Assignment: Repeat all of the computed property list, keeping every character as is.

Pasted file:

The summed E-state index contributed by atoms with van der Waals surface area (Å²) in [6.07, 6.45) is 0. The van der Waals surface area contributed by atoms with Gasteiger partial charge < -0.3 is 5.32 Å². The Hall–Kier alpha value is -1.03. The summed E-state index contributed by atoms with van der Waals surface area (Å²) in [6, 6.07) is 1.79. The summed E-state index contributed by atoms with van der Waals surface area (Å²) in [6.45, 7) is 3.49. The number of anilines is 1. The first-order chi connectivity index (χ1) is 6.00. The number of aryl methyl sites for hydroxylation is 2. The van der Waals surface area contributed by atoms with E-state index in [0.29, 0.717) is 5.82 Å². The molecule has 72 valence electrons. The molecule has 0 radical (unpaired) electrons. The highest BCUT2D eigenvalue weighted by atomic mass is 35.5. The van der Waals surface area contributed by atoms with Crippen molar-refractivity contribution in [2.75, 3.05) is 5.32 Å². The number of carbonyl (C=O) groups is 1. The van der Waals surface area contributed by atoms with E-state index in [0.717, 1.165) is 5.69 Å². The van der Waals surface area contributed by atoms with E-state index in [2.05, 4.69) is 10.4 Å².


The summed E-state index contributed by atoms with van der Waals surface area (Å²) in [6.07, 6.45) is 0. The van der Waals surface area contributed by atoms with Gasteiger partial charge < -0.3 is 5.32 Å². The Hall–Kier alpha value is -1.03. The summed E-state index contributed by atoms with van der Waals surface area (Å²) in [6, 6.07) is 1.79. The summed E-state index contributed by atoms with van der Waals surface area (Å²) in [6.45, 7) is 3.49. The number of anilines is 1. The first-order chi connectivity index (χ1) is 6.00. The number of aryl methyl sites for hydroxylation is 2. The van der Waals surface area contributed by atoms with E-state index in [0.29, 0.717) is 5.82 Å². The molecule has 72 valence electrons. The molecule has 0 radical (unpaired) electrons. The highest BCUT2D eigenvalue weighted by atomic mass is 35.5. The van der Waals surface area contributed by atoms with Crippen molar-refractivity contribution in [2.75, 3.05) is 5.32 Å². The number of carbonyl (C=O) groups is 1. The van der Waals surface area contributed by atoms with E-state index in [0.717, 1.165) is 5.69 Å². The van der Waals surface area contributed by atoms with E-state index in [2.05, 4.69) is 10.4 Å².